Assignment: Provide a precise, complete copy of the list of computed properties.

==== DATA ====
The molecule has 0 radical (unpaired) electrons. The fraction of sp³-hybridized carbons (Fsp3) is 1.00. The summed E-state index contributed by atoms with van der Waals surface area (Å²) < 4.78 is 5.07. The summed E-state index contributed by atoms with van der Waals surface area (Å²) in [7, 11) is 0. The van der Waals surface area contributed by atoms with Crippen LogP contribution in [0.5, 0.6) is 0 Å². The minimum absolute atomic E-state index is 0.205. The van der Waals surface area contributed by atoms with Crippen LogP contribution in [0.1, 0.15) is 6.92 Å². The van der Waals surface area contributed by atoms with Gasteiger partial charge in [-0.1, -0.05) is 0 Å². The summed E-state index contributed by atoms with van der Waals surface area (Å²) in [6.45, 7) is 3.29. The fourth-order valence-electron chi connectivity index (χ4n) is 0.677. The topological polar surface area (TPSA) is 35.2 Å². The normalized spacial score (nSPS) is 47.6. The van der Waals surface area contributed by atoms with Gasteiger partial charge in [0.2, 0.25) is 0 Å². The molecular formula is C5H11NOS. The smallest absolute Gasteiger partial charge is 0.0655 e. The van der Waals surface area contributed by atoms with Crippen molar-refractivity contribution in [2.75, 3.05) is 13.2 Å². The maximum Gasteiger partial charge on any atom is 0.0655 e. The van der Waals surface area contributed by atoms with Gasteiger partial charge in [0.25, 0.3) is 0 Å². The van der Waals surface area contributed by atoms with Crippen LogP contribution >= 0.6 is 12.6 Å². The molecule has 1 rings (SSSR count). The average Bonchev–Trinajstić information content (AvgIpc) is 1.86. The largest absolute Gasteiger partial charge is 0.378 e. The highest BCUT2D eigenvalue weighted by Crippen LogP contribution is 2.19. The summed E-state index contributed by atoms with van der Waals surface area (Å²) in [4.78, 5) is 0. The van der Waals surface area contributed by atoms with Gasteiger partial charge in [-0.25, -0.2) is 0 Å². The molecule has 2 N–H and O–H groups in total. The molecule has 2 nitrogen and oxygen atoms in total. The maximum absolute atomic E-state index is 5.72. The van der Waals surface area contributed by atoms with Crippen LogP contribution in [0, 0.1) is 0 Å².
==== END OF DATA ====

The molecule has 0 radical (unpaired) electrons. The fraction of sp³-hybridized carbons (Fsp3) is 1.00. The summed E-state index contributed by atoms with van der Waals surface area (Å²) < 4.78 is 5.07. The summed E-state index contributed by atoms with van der Waals surface area (Å²) in [7, 11) is 0. The van der Waals surface area contributed by atoms with Crippen LogP contribution in [0.5, 0.6) is 0 Å². The minimum absolute atomic E-state index is 0.205. The van der Waals surface area contributed by atoms with Crippen LogP contribution in [0.1, 0.15) is 6.92 Å². The van der Waals surface area contributed by atoms with Gasteiger partial charge in [-0.1, -0.05) is 0 Å². The summed E-state index contributed by atoms with van der Waals surface area (Å²) in [6.45, 7) is 3.29. The fourth-order valence-electron chi connectivity index (χ4n) is 0.677. The topological polar surface area (TPSA) is 35.2 Å². The normalized spacial score (nSPS) is 47.6. The van der Waals surface area contributed by atoms with Gasteiger partial charge in [0.2, 0.25) is 0 Å². The molecular formula is C5H11NOS. The smallest absolute Gasteiger partial charge is 0.0655 e. The van der Waals surface area contributed by atoms with Crippen molar-refractivity contribution in [2.75, 3.05) is 13.2 Å². The maximum Gasteiger partial charge on any atom is 0.0655 e. The van der Waals surface area contributed by atoms with Gasteiger partial charge in [0.25, 0.3) is 0 Å². The van der Waals surface area contributed by atoms with Crippen LogP contribution >= 0.6 is 12.6 Å². The molecule has 1 rings (SSSR count). The average Bonchev–Trinajstić information content (AvgIpc) is 1.86. The largest absolute Gasteiger partial charge is 0.378 e. The highest BCUT2D eigenvalue weighted by Crippen LogP contribution is 2.19. The summed E-state index contributed by atoms with van der Waals surface area (Å²) in [4.78, 5) is 0. The van der Waals surface area contributed by atoms with Gasteiger partial charge in [-0.25, -0.2) is 0 Å². The molecule has 2 N–H and O–H groups in total. The molecule has 2 nitrogen and oxygen atoms in total. The maximum absolute atomic E-state index is 5.72. The van der Waals surface area contributed by atoms with Crippen LogP contribution in [0, 0.1) is 0 Å².